While most ad networks offer geotargeting, with varying degrees of accuracy (but generally not lat-long), TeleNav/ThinkNear join a short list of ad networks that can deliver much more granular location targeting. Indeed, its current (or perhaps former) partners, YP and xAd, are now its most direct local-mobile competitors.

Geofencing Gets New Push With Urban Airship 'Location Messaging'

In-app messaging provider Urban Airship has just introduced a very interesting new product: Location Messaging. This is the fruit of the company's acquisition of SimpleGeo last year.

Geofencing (Placecast) and ad geotargeting (xAd, YP) have existed for some time. However Urban Airship's new product offers very precise location targeted messaging -- with the ability to mix in other audience segmentation data as well:  

  • Preferences: tags based on user-stated characteristics
  • In-app behavior: tags you’ve defined based on explicit and implicit actions users have taken
  • Location history: where they are now and where they’ve been

As a result publishers/developers are able target specific types of users by location. There's a wide array of possibilities in terms of the way this can be deployed, for loyalty or yield management purposes or to stimulate new sales. There are two qualifications: users must have the publisher's app installed and s/he must have opted in to receive push notifications.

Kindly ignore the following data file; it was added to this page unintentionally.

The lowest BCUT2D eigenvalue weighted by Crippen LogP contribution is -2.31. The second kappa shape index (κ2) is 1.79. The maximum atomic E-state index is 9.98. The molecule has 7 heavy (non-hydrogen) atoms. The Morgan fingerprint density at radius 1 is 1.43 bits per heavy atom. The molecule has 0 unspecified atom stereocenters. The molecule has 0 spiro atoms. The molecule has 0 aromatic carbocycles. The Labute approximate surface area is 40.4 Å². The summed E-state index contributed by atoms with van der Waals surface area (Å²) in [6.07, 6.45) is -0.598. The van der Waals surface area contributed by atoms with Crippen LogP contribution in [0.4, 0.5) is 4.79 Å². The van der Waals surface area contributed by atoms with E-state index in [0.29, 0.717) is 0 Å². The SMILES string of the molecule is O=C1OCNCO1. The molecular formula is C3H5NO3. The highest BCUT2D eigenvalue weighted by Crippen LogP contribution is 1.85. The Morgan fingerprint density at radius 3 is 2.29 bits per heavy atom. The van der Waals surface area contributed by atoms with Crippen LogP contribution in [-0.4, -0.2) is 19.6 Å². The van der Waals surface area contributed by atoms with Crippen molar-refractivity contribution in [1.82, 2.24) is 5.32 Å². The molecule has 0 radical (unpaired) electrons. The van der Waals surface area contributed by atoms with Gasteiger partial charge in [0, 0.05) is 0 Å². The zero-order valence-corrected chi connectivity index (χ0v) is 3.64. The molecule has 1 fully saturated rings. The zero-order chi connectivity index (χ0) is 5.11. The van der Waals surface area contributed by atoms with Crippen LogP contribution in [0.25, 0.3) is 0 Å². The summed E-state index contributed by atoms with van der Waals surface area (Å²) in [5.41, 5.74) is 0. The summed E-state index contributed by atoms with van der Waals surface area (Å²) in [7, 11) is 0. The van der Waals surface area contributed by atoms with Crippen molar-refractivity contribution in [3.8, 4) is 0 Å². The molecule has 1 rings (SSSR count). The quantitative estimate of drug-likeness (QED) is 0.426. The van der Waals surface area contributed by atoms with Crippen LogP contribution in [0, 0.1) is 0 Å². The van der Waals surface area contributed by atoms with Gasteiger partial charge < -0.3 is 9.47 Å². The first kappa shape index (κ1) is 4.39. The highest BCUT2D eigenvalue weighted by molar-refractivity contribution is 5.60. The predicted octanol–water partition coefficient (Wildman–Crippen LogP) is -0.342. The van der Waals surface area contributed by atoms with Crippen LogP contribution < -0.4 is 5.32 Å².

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Urban Airship has created 2.5 million "pre-defined geofences" for publishers. However they can also define (or exclude) their own custom geofences. These can be as wide as a metro area (or larger I suppose) or as precise as a park or city block. 

There's lots of hand-wringing going on about publishers being unable to sufficiently monetize mobile. However, mobile push notifications offer a terrific opportunity for brands and offline businesses to drive increased sales -- if used judiciously. Accordingly the company shared some performance data with me. It was impressive.